“Half my face and my body were covered in blood,” said Njeim, who lives close to the port area where the explosion happened, captioning a video – shot by someone else – of her damaged apartment.

“I thank God first, who saved my life. The explosion was close, and the scenes you see do not do it justice. If you visit the house and see the blood everywhere, you would be surprised as to how we are still alive,” the star, who has two children, wrote captioning the clip that shows shattered glass, cracked walls and broken furniture strewn all over her living room.

According to her post, the star went down 22 floors, barefoot and covered in blood and sought help from a man who was in his car. 

“He dropped me to the nearest hospital, but they refused to admit me because they were packed with wounded people,” she said. “He dropped me to another hospital where they immediately took me in and I underwent a six-hour operation.” 

The 36-year-old actress said her children were not home and are “fine and safe.”

Multiple Lebanese celebrities have also taken to social media to share videos of their destroyed homes. 

Singer Haifa Wehbe shared, on her Instagram Stories, clips of the destruction that ravaged her home. “We are all okay thank God. My house is next to the explosion,” she wrote to her followers before asking them to keep her house helper, who got injured in her head and eyes, in their prayers.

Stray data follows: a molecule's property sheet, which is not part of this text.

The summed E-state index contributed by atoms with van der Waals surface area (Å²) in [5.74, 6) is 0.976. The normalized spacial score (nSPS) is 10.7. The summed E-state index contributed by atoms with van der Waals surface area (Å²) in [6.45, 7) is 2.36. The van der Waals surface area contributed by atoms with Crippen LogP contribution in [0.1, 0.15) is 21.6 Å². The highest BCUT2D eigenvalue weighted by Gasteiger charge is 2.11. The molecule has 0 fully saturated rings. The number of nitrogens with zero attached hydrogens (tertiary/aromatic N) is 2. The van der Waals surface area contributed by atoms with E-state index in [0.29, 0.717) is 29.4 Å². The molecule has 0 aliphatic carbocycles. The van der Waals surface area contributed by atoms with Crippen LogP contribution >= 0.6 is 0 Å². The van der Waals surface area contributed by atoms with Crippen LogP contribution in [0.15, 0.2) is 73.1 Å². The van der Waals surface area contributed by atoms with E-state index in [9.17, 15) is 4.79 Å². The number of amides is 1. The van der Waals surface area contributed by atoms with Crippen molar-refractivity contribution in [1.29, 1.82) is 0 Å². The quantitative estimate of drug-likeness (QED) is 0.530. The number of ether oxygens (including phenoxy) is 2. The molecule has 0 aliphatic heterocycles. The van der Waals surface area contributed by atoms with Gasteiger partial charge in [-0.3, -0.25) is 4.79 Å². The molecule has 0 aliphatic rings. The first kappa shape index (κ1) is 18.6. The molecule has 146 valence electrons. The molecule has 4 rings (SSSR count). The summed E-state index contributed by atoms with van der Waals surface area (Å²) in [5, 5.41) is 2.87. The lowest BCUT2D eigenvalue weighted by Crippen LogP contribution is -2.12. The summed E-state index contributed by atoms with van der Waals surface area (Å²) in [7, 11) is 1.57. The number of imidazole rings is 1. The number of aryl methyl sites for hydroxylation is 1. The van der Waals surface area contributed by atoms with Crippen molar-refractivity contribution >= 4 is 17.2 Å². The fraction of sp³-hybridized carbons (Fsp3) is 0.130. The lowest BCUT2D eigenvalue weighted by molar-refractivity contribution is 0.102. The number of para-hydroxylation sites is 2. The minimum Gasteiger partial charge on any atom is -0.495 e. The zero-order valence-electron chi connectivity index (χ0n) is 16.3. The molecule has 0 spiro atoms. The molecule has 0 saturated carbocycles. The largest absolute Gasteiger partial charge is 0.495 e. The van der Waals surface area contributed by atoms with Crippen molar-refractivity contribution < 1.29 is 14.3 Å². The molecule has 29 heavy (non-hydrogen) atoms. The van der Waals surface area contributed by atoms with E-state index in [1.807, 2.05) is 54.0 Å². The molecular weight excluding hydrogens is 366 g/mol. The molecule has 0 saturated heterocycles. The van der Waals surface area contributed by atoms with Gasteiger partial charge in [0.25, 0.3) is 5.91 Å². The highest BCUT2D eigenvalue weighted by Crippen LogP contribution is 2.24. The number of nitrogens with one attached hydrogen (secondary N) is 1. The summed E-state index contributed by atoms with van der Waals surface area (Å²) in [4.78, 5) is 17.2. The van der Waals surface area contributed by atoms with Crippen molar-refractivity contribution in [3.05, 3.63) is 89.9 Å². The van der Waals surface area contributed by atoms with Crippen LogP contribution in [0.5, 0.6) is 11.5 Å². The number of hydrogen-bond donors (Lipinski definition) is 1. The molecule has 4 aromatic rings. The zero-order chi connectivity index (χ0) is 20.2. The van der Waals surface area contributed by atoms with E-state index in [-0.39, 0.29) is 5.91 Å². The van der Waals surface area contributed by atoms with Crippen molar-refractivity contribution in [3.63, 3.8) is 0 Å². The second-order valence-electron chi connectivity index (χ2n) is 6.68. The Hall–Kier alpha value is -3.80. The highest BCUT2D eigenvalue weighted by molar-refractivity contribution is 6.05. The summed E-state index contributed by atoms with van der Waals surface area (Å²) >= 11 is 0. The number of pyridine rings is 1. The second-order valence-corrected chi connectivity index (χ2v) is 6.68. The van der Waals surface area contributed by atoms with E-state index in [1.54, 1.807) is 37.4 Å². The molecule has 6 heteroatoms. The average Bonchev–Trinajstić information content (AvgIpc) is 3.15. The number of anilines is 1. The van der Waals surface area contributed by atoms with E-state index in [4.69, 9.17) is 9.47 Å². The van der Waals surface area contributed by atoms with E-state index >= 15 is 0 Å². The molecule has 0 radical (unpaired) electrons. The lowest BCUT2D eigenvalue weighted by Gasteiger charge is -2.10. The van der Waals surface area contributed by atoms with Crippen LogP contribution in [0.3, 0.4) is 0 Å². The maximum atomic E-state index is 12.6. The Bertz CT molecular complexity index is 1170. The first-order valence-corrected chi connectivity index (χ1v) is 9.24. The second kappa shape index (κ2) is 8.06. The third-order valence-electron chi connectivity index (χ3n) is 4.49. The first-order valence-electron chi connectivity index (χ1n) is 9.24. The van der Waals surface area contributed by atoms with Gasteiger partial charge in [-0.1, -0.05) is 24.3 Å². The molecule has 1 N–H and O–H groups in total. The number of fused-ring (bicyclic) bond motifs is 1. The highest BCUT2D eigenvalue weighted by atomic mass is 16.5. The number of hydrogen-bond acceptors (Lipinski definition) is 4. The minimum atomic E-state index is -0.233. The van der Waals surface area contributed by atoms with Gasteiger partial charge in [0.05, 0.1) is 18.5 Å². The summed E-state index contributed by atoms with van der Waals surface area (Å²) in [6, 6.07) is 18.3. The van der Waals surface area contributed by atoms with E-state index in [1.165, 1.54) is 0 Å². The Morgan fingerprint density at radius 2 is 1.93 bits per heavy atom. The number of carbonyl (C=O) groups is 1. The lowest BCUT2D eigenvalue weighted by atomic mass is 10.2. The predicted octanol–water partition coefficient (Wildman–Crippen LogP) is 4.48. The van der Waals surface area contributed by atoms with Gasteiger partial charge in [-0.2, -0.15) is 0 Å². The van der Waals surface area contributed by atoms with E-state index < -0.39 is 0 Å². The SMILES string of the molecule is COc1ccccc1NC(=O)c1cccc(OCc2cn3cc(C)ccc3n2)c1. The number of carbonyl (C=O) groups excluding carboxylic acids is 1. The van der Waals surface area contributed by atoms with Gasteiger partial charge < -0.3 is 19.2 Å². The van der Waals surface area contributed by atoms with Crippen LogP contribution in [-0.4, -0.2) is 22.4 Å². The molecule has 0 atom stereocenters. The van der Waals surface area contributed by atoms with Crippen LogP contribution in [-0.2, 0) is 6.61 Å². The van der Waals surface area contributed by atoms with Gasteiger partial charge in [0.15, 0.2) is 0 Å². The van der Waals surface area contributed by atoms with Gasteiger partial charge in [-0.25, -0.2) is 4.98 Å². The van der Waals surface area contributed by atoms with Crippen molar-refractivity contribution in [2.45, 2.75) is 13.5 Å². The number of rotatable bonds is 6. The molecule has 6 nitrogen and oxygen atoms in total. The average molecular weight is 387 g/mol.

Clips circulated on social media of Lebanese fashion designer Dalida Ayach, who is also the wife of singer Ramy Ayach, in the hospital being treated for her injuries. 

Singer Elissa, who recently released a new album, took to Twitter to share pictures of the aftermath of the explosion. “It affected the metals and the properties this time, but who will bring back the dead? Who will bring back Beirut?” the star wrote.

Singer Ragheb Alama’s house also got destroyed, but luckily, he and his family were on a trip outside the city.

The ateliers of renowned Lebanese designers have also been ruined, including Maison Rabih Kayrouz and Ralph Masri’s flagship stores.

Taking to his Stories, Kayrouz shared videos of the damage caused by the explosion to his atelier. “Our courageous team trying to save… what could be saved!” the designer captioned one clip of one of the atelier workers pulling out clothing from the debris.